The next step is to use the wire frame model to create a jig or support matrix to use in the actual construction phase of the jewellery. To start, I model a solid object of the same outline shape as the wire frame, which is then positioned on top of this new solid block and lowered until the wires are embedded to half their diameter. Then using the Boolean subtraction function in CAD, the wire frame is used as a cutter to leave grooves in the block that replicate the wire frame. This block is then milled by a CNC machine. (I have used both hard wax and a resin for this purpose). Now the fabrication in metal begins.
I chose platinum wires for these two projects because the metal can be pre-polished and the finish is unaffected by subsequent steps. Fabricated platinum also has good dimensional stability. Using the wax or resin block that is milled, we begin by laying suitable lengths of wire in the support grooves and tacking them together one by one with a laser welder. The frame is built up wire by wire, its segments being held in perfect alignment following the original stone’s pattern of the facet junctions. It would be extremely difficult to achieve this level of accuracy without the use of a computer-milled support jig.
Once all the frame components are tacked together, they are stable enough that we can remove the piece from the supporting jig and reinforce all the junctions, resulting in a strong openwork frame. Depending on the piece, claws or a bezel are added to set the gemstones. Cleaning up the welds is done using standard bench techniques with abrasive files and paper, followed by pre-polishing, ultimately setting the stone, and giving it a high-polish finish.
For the diamond pendant featuring Phillip’s signature square, we added a second iteration of the outer frame to strengthen the piece and also provide a space that would allow a chain to be threaded through for suspension.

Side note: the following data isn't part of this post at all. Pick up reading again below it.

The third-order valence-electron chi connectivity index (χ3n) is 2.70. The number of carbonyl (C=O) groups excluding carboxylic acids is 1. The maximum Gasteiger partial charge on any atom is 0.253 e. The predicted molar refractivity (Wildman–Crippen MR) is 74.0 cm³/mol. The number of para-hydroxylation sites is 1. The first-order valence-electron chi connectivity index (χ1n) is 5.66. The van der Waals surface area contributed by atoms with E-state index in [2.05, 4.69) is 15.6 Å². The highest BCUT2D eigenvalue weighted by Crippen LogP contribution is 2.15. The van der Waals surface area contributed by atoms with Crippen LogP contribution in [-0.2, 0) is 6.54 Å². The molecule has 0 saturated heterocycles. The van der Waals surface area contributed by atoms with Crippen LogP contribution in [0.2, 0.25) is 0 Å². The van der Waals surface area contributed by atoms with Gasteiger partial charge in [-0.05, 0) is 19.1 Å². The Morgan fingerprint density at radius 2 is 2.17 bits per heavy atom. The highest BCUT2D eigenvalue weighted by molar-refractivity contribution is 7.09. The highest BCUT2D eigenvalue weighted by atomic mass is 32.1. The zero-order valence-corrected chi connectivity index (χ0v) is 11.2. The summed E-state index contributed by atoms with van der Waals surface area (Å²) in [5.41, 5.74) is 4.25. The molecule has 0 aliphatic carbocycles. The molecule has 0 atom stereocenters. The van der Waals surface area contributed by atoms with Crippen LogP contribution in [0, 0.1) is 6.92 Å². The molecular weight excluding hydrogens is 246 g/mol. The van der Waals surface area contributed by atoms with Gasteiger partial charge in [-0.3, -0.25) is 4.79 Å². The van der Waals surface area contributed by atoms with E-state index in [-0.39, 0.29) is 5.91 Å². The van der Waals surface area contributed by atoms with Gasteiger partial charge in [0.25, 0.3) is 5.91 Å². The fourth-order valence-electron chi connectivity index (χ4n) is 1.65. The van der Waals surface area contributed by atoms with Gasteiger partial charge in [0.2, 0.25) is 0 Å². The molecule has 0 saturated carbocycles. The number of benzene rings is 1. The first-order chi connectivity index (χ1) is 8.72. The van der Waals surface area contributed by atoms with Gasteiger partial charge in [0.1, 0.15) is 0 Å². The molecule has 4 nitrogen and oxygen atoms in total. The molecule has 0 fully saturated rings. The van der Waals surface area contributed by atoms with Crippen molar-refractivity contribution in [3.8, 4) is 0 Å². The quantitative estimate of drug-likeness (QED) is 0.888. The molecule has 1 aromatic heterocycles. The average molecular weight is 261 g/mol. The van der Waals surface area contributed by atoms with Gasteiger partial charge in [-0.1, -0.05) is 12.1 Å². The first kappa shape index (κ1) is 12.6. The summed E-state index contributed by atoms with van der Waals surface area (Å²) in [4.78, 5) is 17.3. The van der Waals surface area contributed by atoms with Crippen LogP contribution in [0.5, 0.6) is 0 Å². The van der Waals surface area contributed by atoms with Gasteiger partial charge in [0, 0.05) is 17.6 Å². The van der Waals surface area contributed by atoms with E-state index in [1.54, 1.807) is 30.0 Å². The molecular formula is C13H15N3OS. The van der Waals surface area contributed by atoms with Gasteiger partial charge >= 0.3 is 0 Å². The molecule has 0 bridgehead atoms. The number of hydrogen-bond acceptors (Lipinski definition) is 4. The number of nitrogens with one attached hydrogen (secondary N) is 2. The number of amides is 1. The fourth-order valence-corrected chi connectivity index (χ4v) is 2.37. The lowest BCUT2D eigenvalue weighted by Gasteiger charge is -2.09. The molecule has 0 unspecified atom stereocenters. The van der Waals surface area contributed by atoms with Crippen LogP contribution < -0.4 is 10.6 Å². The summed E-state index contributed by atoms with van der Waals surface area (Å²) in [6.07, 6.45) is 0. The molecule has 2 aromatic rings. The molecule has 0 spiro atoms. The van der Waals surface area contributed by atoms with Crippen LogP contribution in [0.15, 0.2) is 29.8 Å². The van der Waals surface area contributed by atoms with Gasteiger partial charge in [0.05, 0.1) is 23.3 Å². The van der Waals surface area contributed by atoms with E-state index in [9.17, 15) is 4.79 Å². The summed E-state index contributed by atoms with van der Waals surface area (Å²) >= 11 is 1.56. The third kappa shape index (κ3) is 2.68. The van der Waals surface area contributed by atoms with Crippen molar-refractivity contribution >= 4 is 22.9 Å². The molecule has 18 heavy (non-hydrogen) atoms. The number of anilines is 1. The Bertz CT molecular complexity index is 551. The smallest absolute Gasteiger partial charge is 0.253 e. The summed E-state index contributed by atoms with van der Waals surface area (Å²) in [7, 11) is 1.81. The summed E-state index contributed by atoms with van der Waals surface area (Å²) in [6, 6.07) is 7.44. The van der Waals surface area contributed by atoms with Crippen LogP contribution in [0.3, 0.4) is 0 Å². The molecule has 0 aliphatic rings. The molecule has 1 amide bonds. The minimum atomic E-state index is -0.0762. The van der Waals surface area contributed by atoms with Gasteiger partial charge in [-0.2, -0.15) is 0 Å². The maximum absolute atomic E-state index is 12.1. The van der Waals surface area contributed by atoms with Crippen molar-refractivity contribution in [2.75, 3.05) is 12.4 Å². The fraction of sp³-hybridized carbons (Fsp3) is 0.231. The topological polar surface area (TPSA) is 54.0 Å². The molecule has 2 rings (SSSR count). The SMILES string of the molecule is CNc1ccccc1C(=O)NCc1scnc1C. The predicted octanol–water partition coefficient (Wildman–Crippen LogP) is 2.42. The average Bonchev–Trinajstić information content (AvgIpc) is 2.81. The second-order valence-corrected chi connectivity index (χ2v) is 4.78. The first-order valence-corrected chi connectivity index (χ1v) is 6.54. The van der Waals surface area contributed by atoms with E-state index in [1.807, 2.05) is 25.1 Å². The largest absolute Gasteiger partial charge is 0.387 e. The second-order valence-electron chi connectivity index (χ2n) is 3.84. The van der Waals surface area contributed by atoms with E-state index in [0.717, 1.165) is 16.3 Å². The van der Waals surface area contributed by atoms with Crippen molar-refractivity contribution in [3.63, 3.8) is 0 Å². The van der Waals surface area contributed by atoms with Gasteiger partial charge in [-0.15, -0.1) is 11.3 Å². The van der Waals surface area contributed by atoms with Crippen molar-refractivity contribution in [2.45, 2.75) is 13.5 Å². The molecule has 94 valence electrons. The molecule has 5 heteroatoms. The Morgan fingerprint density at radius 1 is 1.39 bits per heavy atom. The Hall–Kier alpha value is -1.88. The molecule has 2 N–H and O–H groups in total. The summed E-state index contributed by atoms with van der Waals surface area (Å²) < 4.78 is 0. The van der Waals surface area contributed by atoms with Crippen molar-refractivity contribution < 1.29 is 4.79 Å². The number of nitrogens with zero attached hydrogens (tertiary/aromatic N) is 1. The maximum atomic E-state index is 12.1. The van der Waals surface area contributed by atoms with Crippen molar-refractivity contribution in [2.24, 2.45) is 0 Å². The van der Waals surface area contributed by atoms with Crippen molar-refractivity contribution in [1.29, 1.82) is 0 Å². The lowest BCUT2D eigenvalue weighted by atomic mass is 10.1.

The pendant incorporating Stephen’s specialty cut (christened ‘Quadrille’ for the historic dance by four couples in a square formation) was built using two identical wire frames that were attached back to back, creating a cage within which we captured the central pearl. Simple two-claw settings were hand-fabricated from platinum wire, each of which had two wire support struts. We pre-polished the settings and set the gemstones before welding the supports into position in the four quadrants of the wire-frame cage. This piece incorporates German-made bayonet fittings in the central pearl and the ends of the strand, enabling the centrepiece to be worn on the pearls or fitted to a suitable chain for a more casual look.
As I mentioned previously, I included Christopher Designs’ round as an example, although I have not yet created a piece of jewellery with it. Given the ‘ratio’ of its central table, this cut could be set in a ring (whether hand-fabricated or not), as the actual diamond would fill up the entire table section of the magnified wire frame. Additionally, you could use the same technique to create another support jig to make an openwork wire shank. Earrings would only require an ear post welded to the back.
Whether defining the shape of a gem with a suitable bezel or claw setting or creating a more elaborate, magnified replica of a gem’s distinct faceting, the ultimate goal is to let the stone make the strongest statement possible. Diamonds and coloured gemstones are an important part of a design and they deserve to be presented in a way that brings out their unique qualities to the best advantage.
Llyn L. Strelau is the owner of Jewels by Design, a designer-goldsmith studio in Calgary established in 1984. His firm specializes in custom jewellery design for a local and international clientele. Strelau has received numerous design awards, including the American Gem Trade Association’s (AGTA’s) Spectrum Awards and De Beers’ Beyond Tradition—A Celebration of Canadian Craft. His work has also been published in Masters: Gemstones, Major Works by Leading Jewelers. Strelau can be reached via e-mail at firstname.lastname@example.org.